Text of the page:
The other half of Witt’s job is stockroom manager, overseeing the science center’s storage of various chemicals — H2NC6H4CO2H anyone? — and lab equipment, from pipettes and petri dishes to test tubes and beakers and other glassware. (That chemical is aminobenzoic acid, an organic compound.)
In Bonney, Witt showed us how flammable chemicals have their own room that is its own “control area” with fire-rated walls and floors. Special lockers keep dangerous and “nasty” acids locked away. All the other chemicals are stored in their own room.
The equipment stockroom has storage space in the center, seven shelving units — the space-saving, sliding kind like in a library — and shelves, cabinets, and drawers along the room’s periphery. There’s a lot there. But there used to be more. Way more.
Bates’ first dedicated space for science was John Bertram Hall and then, in succession, Hedge Hall, Carnegie Science Hall, and Dana Chemistry Hall. Over the years, Dana became like grandma’s old house, filled with an accumulation of equipment and chemicals. Witt and others are pretty convinced that some items simply got moved from space to space over the last century and a half.
And when faculty members left the college, materials specific to their work often were left behind “and just sort of became part of the collection” in Dana, Witt says. “But often what they were doing was very esoteric or unique to them.”
After a years-long inventory of Dana’s contents, Bates executed a plan for the safe disposition of all the unneeded supplies and equipment. Lesson learned, says Witt: No more pack rats. “Our approach now is to get rid of things that aren’t needed.”
And going forward, when it comes to purchasing equipment or chemicals, “if we have it, don’t order it. Try to make sure that we’re not ordering excessive amounts of things. Because all that means is we eventually might have to pay for that to get decommissioned.”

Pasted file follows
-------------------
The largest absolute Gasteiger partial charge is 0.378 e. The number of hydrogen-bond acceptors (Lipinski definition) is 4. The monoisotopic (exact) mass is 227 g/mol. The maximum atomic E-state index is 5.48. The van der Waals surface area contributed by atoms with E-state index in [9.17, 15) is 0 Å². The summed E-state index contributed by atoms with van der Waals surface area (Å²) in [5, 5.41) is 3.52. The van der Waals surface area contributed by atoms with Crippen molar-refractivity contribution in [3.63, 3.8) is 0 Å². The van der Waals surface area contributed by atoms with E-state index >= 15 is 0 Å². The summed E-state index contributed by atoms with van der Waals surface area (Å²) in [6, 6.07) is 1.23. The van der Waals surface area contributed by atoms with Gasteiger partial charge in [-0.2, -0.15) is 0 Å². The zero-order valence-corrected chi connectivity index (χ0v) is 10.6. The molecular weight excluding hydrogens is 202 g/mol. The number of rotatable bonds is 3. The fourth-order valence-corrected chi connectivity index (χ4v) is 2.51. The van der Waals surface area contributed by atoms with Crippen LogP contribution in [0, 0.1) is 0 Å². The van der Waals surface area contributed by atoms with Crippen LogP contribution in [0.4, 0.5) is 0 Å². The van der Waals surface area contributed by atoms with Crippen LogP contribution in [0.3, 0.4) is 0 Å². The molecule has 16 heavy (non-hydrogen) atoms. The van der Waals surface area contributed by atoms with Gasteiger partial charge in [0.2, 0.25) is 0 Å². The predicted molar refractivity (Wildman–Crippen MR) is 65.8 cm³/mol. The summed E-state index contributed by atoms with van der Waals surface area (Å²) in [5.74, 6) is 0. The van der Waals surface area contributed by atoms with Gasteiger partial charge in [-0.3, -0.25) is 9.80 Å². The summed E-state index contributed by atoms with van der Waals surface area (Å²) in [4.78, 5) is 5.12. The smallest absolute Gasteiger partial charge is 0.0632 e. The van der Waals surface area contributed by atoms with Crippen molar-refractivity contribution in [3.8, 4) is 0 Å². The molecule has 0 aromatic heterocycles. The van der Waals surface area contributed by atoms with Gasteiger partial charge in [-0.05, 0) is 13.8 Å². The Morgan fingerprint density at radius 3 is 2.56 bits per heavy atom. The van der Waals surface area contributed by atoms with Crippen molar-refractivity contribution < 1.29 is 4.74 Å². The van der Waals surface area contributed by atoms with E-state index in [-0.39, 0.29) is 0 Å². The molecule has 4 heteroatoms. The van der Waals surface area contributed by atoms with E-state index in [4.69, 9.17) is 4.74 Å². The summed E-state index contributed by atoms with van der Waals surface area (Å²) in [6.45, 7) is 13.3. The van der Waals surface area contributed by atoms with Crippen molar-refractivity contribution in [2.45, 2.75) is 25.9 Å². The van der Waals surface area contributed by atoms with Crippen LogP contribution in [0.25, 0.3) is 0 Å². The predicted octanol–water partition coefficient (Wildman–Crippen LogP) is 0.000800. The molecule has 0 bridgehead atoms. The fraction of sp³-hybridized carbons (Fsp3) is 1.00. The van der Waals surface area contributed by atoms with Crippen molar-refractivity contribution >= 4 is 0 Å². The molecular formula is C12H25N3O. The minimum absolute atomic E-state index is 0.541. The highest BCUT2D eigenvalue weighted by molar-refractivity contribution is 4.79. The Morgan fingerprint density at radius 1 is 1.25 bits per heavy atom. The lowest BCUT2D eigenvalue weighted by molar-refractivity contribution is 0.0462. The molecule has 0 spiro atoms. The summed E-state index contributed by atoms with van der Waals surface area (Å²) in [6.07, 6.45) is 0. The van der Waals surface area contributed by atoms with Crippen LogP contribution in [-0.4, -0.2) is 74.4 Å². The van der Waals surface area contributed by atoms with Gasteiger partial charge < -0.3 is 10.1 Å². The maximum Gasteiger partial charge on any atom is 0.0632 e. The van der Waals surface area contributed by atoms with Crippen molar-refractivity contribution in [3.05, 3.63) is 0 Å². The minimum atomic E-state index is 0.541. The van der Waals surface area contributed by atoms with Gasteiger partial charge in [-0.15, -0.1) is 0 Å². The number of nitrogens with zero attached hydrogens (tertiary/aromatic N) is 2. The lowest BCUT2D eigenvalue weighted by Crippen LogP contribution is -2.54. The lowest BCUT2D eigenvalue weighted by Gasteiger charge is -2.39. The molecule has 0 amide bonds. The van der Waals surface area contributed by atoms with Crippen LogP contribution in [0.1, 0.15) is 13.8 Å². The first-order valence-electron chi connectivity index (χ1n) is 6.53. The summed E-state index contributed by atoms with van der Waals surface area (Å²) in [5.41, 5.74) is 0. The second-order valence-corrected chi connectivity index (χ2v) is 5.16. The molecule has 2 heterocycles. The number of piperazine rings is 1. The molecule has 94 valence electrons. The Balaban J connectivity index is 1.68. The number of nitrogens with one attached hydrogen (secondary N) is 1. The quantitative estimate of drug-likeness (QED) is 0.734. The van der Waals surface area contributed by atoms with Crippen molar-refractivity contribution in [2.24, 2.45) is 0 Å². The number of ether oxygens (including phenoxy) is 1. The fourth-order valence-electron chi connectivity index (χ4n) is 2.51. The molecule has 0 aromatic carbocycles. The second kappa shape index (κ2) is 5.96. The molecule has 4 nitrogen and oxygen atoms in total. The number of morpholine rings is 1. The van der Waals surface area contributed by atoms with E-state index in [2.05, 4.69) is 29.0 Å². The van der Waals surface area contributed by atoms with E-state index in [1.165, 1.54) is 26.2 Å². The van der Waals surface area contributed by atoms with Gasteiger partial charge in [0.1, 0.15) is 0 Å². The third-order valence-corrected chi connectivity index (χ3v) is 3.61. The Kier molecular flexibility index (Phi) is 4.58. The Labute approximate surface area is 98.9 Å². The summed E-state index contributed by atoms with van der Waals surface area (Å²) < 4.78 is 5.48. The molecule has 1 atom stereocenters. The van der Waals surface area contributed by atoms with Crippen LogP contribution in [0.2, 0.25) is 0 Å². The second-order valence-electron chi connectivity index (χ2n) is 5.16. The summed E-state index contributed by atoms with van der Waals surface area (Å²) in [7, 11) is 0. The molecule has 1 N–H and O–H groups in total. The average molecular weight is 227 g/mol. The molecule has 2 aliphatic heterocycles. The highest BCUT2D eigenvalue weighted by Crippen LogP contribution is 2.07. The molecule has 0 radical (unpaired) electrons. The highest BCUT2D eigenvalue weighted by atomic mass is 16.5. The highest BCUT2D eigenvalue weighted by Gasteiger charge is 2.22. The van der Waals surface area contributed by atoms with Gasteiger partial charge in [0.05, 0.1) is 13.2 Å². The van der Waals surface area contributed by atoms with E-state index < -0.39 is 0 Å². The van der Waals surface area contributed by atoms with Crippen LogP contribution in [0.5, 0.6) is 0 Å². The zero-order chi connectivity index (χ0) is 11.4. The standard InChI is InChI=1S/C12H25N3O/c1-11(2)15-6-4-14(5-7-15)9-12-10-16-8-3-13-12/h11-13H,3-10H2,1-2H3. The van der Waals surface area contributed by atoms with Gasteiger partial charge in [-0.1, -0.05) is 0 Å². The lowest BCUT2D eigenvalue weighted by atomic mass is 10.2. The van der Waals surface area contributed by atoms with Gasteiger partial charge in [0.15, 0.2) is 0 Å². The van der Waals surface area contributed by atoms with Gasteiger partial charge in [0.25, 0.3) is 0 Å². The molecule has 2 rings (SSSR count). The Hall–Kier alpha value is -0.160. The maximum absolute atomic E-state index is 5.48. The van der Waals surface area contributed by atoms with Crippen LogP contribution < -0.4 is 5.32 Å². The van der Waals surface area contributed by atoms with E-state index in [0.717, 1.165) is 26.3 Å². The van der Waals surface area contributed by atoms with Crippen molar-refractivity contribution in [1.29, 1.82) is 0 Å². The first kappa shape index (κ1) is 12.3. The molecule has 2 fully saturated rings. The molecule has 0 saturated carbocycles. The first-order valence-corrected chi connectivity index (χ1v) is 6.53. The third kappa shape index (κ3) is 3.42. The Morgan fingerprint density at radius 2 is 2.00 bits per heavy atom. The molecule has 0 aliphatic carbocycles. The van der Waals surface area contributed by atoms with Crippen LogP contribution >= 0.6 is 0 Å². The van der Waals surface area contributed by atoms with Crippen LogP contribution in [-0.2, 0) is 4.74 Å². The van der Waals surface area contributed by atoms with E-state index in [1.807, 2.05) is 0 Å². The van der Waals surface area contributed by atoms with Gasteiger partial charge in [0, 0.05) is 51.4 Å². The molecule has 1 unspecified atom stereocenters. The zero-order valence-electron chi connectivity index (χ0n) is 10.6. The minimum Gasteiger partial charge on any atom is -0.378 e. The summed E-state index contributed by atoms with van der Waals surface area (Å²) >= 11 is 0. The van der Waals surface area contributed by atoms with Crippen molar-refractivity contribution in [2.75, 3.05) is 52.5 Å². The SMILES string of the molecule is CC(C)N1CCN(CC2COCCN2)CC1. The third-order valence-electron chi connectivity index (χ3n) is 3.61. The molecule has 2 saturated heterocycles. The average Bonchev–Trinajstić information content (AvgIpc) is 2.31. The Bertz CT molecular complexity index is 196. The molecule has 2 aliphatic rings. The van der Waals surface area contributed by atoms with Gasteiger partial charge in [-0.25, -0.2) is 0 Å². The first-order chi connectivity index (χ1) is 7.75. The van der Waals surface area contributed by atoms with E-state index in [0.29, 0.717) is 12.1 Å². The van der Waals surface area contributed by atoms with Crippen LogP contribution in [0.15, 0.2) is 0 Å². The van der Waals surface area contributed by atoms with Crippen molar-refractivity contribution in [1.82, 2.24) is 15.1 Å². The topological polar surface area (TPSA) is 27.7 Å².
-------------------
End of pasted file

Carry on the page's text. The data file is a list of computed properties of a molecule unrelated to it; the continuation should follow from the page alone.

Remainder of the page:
Title: Assistant in Instruction
Joined Bates: 1991
Date Photographed: Nov. 4, 2021
She says: “Being close by is a big part of the job”
As an assistant in instruction in the Department of Chemistry and Biochemistry, Lorna Clark spends much of her days in Bonney Science Center close to students and the scientific equipment that she trains them to use.
“Being close by is a big part of the job,” she says.
One morning in early November, Clark had an attentive group of 19 orgo students getting ready for the experiment of the day, a continuation of a lesson on how to isolate and purify clove oil.
As Clark’s students prepared for their experiment, the lab’s teaching assistant, Casey Winter ’23 of Malvern, Pa., checked with Clark about the air-flow monitor on the exhaust hood. “If the monitor reads zero” — meaning there’s no flow of air to remove fumes — “there’s a problem,” said Clark.
During the experiment, the students used separatory funnels. This piece of lab glassware, which looks like an upside down teardrop, is used to separate “immiscible” liquids, like oil and water. On this day they were working to purify eugenol, which had been separated from caryophyllene and humulene. “All three of these compounds are found in clove oil,” Clark explains.
Clark’s primary job is to get students ready and then instruct them during the department’s organic chemistry lab sessions. Clark has been at Bates for 31 years, but the cohort she works with stays the same. “It’s still such a great age. I love working with these students.”
Clark also maintains some of the major instrumentation in the department, such as the NMR spectrometers. In Bonney, the NMR is conveniently more close to the organic teaching lab. When the labs were back in Dana Chemistry Hall, the NMR was “one floor down behind a locked door. Students submitted samples to a rack and a TA ran them.”
Which meant that the NMR was “a black box to the students. Now, “students can submit their own sample directly to the NMR autosampler.”
Another nifty new feature in Bonney’s organic chemistry lab space are desktop computers, allowing the students to keep electronic notebooks to submit to Clark after a lab, rather than hand-written ones.
But old-school notebooks are still in play in various research labs, as is the value of learning to imagine and hand-draw the invisible molecular, atomic, and subatomic particles that students learn all about.
“There’s a lot to be said for learning to draw in organic chemistry, like learning how to draw compounds,” Clark says. “If you just cut and paste it, you don’t learn it!”